What you need to know:
- Cord MPs organised effectively to deal their Jubilee colleagues a crushing and surprising defeat in both the vote by acclamation and the second one by the physical vote.
- Many who spoke about the omnibus Bill at the Second Reading, which was spread over several days, had expressed opposition to the proposed law.
The government suffered a major setback after Cord MPs rallied to reject a Bill that sought to regulate funding for non-governmental organisations.
The Bill also sought to change 48 other laws that many considered unconstitutional.
The Statute Law (Miscellaneous Amendments) Bill, 2013 was shot down by MPs Wednesday evening when MPs were asked to vote for its Second Reading.
So large is the Bill that it had been split into two volumes.
The large one was rejected Wednesday and the second smaller one has seven laws that affect counties, meaning it has to be debated by the Senate as well.
Cord MPs organised effectively to deal their Jubilee colleagues a crushing and surprising defeat in both the vote by acclamation and the second one by the physical vote.
Speaker Justin Muturi ordered the physical vote after Jubilee, surprised that Cord had outshouted them, got members to ask for the second round of voting.
Cord won 83-73, with eight MPs abstaining.
Many who spoke about the omnibus Bill at the Second Reading, which was spread over several days, had expressed opposition to the proposed law.
They pointed out that a number of amendments were unconstitutional.
On Wednesday morning, at the last stage of the Second Reading, the lawmakers from both political divides challenged it saying it contained many provisions that violated the supreme law.
Among the proposed changes that were affected was a proposal to allow the National Intelligence Service to interfere with anybody’s communications if that person is under investigations or is suspected to have committed an offence.
The spy agency would have been given the power to do that without getting a warrant from the courts.
The NIS would have had the power to investigate, monitor or otherwise interfere with a person’s communication if someone is under investigation by the service.
The current law allows them to do that only if the courts issue a warrant after a request is made and a judge finds that that is necessary.
The NIS would have had their mandate expanded to cover people “subject to the investigation by the service.”
The provision to have a warrant issued by a judge before that is allowed would also have been dropped.
This suggests that the spy agency could have had the power to open and keep letters and parcels, listen in on phone conversations, read text messages or even block them from getting to recipients if they suspect someone is a threat to security or is under investigations.
Under the proposals submitted to the National Assembly by the Attorney General, the Director-General of the service had asked for the power to make any regulations for the running of the service.
He would have been given the power to appoint “such number of members of the Service as may be necessary for the proper and efficient discharge of the functions of the Service.”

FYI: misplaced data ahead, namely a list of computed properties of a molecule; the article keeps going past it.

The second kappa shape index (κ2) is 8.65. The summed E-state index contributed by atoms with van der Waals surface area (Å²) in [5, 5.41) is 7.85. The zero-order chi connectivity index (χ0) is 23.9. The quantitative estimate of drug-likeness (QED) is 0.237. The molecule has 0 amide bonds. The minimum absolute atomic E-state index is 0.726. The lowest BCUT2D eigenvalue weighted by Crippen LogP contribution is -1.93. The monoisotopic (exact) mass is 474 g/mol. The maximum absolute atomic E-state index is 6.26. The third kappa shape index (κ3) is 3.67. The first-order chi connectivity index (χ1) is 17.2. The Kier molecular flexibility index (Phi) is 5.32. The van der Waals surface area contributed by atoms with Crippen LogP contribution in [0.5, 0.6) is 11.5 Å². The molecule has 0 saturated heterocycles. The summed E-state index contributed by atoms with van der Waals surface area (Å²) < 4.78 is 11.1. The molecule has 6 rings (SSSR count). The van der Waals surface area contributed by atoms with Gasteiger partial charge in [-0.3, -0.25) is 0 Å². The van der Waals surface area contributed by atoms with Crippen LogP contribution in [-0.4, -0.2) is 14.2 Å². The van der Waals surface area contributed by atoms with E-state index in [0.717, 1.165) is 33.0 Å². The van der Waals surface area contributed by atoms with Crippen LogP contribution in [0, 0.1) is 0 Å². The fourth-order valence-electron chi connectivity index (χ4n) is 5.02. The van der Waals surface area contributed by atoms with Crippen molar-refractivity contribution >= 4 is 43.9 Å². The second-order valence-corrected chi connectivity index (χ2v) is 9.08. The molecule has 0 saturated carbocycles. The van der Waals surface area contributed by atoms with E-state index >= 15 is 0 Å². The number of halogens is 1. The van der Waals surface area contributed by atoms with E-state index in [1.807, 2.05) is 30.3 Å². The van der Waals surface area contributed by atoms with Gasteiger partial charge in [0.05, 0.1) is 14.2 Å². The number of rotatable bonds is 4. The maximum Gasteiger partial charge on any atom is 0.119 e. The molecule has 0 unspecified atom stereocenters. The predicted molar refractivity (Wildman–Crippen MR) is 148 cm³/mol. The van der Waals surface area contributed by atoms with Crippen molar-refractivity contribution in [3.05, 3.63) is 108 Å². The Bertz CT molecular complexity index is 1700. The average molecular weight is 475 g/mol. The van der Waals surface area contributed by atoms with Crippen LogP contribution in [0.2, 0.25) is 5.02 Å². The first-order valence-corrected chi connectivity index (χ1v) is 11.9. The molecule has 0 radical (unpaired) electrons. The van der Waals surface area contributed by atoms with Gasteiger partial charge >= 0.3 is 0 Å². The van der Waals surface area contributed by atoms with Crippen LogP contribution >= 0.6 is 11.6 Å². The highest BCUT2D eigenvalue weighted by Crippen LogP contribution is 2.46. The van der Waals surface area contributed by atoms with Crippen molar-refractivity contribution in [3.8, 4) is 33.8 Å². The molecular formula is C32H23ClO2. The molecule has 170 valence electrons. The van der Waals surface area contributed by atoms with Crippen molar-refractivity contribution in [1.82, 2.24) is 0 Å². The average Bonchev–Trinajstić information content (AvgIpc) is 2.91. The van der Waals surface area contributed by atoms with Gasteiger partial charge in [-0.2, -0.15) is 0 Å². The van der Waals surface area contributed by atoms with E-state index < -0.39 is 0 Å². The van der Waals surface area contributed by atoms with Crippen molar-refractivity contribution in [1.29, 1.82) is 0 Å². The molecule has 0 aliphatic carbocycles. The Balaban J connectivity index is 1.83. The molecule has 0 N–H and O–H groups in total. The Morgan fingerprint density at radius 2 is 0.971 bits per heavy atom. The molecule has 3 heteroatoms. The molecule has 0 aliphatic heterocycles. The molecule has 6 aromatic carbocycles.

Before the morning sitting ended, the government had appeared to bow to pressure and Majority Leader Aden Duale announced he would withdraw a proposal to cap foreign donor funding of non-governmental organisations.
This would also happen in regard to two other contentious proposals that had attracted public disapproval after they were labelled unconstitutional.
National Assembly Majority Leader Aden Duale (URP) said he would delete the controversial NGO amendment and also two other proposed changes touching on the membership of the Salaries and Remuneration Commission and another on the appointment of the Inspector-General of police and the two deputies.
“I will withdraw the proposal on SRC, PBO and national police service act which is clearly unconstitutional. I’m a good recipient of the donors’ money. We make laws for posterity. We will do a consensus on other contentious clauses before we move one” Mr Duale told the House when the Bill was brought for its Second Reading.
The Attorney-General Githu Muigai also came under fire from MPs who accused him of trying to change the Constitution through a miscellaneous Bill now before the House.
The lawmakers rejected the Statute Law (Miscellaneous Amendments) Bill, 2013 saying most of the proposals carried by the omnibus Bill were injurious to the Constitution.
Prof Muigai was also criticised for proposing substantive changes to statute laws as opposed to forwarding minor changes that would not change the core meaning of the existing laws.
“I am shocked and perturbed by what the AG has proposed in this law. I do not understand why the AG who is schooled in law could bring such amendments that are clearly unconstitutional,” said Suba MP John Mbadi (ODM).
The amendment targeting the Public Benefit Organisations Act attracted opposition from the legislators who said it would be more disastrous to limit funding for NGOs.
“If we cap the money received by these organisations then we risk suffocating them and those people who entirely depend on them for survival,” said Mukurwe-ini MP Kabando wa Kabando (TNA).
“The AG wanted to sneak these provisions because he knows most of us are new in this House and we could have passed. Most of us have benefited one way or another from assistance from NGOs,” said Wesley Korir (Independent).
The AG wanted to delete the provision in the National Police Service Act that requires observance of gender parity in the appointment of the Inspector-General of police and the two deputies.
“This is annoying and unacceptable. It takes us back several years and above all is unconstitutional,” said Kandara lawmaker Alice Muthoni (TNA).
Prof Muigai also proposed that SRC members be employed on a full time basis but the lawmakers fiercely opposed it.